Can we expect any Easter eggs for viewers of the original series in this series?

Rardin: In the pilot we’re using a lot of their mythology — we have the Book of Shadows, Whitelighters, we are using their Big Bad and The Source of All Evil. They have such a vast, intricate, interesting mythology: We’re lucky to have that platform to use a springboard for our stories, and we're very grateful for that.

O'Toole: And there'll be a couple of Easter eggs, too.

Snyder Urman: We really wanted to focus on the core of what that show was, which was a love story between three sisters who are there for each other, who support each other and who look after each other before anything else: That is what the series boiled down to in its essence for us. And then we wanted to open it up so that we gave other women the chance to be heroes in the story, and we wanted to make sure that it was open and inclusive in terms of letting new viewers who didn't grow up with Charmed come in, and meet them, and we wanted it to stand on its own, which is a tricky balance, and it's a constantly evolving discussion.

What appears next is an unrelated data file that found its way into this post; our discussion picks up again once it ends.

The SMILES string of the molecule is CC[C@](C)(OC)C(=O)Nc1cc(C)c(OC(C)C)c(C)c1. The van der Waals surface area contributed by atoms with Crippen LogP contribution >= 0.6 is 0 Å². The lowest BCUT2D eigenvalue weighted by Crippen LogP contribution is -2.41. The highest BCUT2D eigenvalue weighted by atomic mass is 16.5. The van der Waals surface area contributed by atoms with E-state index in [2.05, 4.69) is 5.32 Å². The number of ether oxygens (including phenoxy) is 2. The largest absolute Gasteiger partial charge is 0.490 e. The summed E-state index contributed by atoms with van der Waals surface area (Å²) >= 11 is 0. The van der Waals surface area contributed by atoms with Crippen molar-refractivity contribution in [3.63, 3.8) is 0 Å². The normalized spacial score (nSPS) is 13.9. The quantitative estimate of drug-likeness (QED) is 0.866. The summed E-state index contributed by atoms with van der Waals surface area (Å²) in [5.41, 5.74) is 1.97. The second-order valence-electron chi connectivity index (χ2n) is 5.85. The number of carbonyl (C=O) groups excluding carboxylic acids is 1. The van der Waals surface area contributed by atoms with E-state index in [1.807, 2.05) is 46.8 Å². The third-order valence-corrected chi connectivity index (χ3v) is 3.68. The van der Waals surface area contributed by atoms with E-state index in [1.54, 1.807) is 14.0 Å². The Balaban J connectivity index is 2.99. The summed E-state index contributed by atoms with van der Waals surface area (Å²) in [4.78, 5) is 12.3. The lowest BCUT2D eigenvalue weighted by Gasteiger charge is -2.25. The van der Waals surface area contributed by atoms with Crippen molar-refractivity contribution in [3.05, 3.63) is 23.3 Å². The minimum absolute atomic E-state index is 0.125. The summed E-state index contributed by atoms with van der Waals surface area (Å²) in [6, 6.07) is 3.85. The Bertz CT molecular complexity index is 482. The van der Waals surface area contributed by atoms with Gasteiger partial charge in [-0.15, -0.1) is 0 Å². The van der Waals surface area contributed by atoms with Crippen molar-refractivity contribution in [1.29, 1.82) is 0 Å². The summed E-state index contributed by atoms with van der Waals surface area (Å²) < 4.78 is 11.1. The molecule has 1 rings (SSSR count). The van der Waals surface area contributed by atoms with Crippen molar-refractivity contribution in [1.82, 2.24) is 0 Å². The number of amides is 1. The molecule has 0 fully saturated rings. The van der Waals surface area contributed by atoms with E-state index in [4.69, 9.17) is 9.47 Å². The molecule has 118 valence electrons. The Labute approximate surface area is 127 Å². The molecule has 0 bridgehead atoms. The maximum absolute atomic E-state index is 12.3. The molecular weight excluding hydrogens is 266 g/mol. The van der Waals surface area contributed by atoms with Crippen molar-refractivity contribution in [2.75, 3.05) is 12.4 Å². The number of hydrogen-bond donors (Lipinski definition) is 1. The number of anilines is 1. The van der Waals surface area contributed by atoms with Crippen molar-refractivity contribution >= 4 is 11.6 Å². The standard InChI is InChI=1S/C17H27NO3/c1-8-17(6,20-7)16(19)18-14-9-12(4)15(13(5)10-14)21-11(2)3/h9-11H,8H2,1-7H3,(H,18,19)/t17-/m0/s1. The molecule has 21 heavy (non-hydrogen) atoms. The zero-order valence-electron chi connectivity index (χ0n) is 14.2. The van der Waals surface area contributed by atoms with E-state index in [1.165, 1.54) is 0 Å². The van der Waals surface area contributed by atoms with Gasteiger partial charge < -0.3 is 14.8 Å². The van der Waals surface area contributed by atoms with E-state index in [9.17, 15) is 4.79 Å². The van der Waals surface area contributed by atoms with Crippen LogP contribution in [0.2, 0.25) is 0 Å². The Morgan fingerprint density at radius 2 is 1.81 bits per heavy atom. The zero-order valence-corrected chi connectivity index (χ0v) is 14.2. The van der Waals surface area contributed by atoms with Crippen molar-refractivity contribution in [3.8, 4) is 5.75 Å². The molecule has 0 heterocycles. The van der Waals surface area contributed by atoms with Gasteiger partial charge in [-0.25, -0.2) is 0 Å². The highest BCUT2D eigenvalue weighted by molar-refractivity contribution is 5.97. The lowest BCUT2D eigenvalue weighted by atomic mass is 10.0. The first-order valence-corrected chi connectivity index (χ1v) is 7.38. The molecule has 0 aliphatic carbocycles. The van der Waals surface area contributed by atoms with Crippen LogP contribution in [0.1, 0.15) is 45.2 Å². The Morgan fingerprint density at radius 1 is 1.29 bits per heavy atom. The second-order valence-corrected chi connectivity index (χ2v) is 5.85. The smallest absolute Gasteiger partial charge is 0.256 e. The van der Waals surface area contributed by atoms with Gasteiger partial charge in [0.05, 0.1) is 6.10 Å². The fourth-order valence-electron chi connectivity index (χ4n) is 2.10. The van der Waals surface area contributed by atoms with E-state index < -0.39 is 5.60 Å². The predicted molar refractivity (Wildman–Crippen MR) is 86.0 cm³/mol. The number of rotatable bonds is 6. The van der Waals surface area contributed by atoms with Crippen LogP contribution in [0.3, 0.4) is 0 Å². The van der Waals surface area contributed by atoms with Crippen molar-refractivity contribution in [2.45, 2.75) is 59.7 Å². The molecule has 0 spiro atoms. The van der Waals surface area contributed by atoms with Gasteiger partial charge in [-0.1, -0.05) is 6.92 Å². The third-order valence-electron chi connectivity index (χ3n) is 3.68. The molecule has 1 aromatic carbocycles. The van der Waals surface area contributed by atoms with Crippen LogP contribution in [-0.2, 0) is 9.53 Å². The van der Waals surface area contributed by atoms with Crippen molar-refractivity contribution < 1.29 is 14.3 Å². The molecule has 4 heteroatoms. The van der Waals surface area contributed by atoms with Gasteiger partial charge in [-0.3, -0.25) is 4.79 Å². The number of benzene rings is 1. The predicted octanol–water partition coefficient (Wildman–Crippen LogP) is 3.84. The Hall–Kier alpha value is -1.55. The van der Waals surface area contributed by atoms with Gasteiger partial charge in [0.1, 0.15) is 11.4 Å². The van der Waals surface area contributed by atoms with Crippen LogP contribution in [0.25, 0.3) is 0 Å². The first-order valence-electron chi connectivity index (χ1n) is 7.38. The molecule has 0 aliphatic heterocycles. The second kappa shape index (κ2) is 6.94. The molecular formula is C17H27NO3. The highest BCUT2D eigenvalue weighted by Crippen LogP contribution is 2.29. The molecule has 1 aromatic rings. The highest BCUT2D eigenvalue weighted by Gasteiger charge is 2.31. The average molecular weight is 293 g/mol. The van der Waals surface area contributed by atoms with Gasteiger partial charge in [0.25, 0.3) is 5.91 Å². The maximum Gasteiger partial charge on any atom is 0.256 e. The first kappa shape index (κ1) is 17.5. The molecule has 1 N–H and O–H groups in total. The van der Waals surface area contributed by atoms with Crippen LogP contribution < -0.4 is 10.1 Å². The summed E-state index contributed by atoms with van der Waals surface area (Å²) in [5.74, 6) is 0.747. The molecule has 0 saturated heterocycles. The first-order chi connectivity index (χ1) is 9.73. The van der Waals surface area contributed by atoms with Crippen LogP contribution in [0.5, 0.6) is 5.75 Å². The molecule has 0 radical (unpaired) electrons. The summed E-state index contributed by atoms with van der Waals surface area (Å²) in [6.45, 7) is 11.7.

Charmed joins Sabrina the Teenage Witch and Buffy the Vampire Slayer in being a '90s, female-centered TV show that is getting rebooted. Why do you think shows about women from the '90s are having a moment right now?

Snyder Urman: Probably because it's shows that we all liked in some formative years.

Rardin: That's a good point, that they were so effective in …

O'Toole: I think in figuring shit out.

Snyder Urman: And they were inspiring to those of us who have grown up watching them, who feel an automatic connection to that. And I think also there's hunger in this world right now for strong women, to see more and more. And then [there's] a little bit of the fantasy of these women having all the power, especially right now. Because we’re just at this horrible moment in our political landscape and in our country's history, everything, it just feels so awful, so there’s a big wish fulfillment element as well. Like, let's change things up.